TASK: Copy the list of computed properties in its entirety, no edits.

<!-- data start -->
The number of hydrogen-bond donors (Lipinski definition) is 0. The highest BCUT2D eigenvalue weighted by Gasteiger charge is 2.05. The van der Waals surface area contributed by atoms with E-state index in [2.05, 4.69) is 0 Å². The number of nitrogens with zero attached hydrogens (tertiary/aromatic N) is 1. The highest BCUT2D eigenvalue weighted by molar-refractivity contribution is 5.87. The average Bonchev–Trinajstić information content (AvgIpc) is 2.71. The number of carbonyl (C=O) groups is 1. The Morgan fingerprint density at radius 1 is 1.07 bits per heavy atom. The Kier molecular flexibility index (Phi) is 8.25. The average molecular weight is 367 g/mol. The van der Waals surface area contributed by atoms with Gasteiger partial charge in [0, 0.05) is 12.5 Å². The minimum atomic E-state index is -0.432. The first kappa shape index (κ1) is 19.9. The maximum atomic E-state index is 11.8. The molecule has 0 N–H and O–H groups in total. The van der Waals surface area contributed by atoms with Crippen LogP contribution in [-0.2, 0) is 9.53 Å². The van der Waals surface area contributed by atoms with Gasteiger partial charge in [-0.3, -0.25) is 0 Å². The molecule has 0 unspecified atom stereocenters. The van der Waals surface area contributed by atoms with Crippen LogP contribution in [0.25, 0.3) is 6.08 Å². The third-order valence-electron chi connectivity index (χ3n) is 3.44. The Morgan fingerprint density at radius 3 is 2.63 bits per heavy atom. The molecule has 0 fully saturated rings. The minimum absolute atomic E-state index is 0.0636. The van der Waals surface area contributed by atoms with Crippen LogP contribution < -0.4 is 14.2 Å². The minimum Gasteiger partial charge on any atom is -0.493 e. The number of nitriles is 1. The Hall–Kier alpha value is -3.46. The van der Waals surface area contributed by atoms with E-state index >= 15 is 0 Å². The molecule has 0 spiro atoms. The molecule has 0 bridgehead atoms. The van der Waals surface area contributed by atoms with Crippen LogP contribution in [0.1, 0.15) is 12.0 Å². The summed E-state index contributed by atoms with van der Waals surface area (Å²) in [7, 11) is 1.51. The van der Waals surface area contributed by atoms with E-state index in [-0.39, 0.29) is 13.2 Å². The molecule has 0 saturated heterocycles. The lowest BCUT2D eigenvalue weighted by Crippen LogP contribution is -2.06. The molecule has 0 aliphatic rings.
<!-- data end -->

The number of hydrogen-bond donors (Lipinski definition) is 0. The highest BCUT2D eigenvalue weighted by Gasteiger charge is 2.05. The van der Waals surface area contributed by atoms with E-state index in [2.05, 4.69) is 0 Å². The number of nitrogens with zero attached hydrogens (tertiary/aromatic N) is 1. The highest BCUT2D eigenvalue weighted by molar-refractivity contribution is 5.87. The average Bonchev–Trinajstić information content (AvgIpc) is 2.71. The number of carbonyl (C=O) groups is 1. The Morgan fingerprint density at radius 1 is 1.07 bits per heavy atom. The Kier molecular flexibility index (Phi) is 8.25. The average molecular weight is 367 g/mol. The van der Waals surface area contributed by atoms with Gasteiger partial charge in [0, 0.05) is 12.5 Å². The minimum atomic E-state index is -0.432. The first kappa shape index (κ1) is 19.9. The maximum atomic E-state index is 11.8. The molecule has 0 N–H and O–H groups in total. The van der Waals surface area contributed by atoms with Crippen LogP contribution in [-0.2, 0) is 9.53 Å². The van der Waals surface area contributed by atoms with Gasteiger partial charge in [-0.3, -0.25) is 0 Å². The molecule has 0 unspecified atom stereocenters. The van der Waals surface area contributed by atoms with Crippen LogP contribution in [0.25, 0.3) is 6.08 Å². The third-order valence-electron chi connectivity index (χ3n) is 3.44. The Morgan fingerprint density at radius 3 is 2.63 bits per heavy atom. The molecule has 0 fully saturated rings. The minimum absolute atomic E-state index is 0.0636. The van der Waals surface area contributed by atoms with Crippen LogP contribution < -0.4 is 14.2 Å². The minimum Gasteiger partial charge on any atom is -0.493 e. The number of nitriles is 1. The Hall–Kier alpha value is -3.46. The van der Waals surface area contributed by atoms with E-state index >= 15 is 0 Å². The molecule has 0 spiro atoms. The molecule has 0 bridgehead atoms. The van der Waals surface area contributed by atoms with Crippen LogP contribution in [0.1, 0.15) is 12.0 Å². The summed E-state index contributed by atoms with van der Waals surface area (Å²) in [7, 11) is 1.51. The van der Waals surface area contributed by atoms with E-state index in [-0.39, 0.29) is 13.2 Å². The molecule has 0 saturated heterocycles. The lowest BCUT2D eigenvalue weighted by Crippen LogP contribution is -2.06. The molecule has 0 aliphatic rings.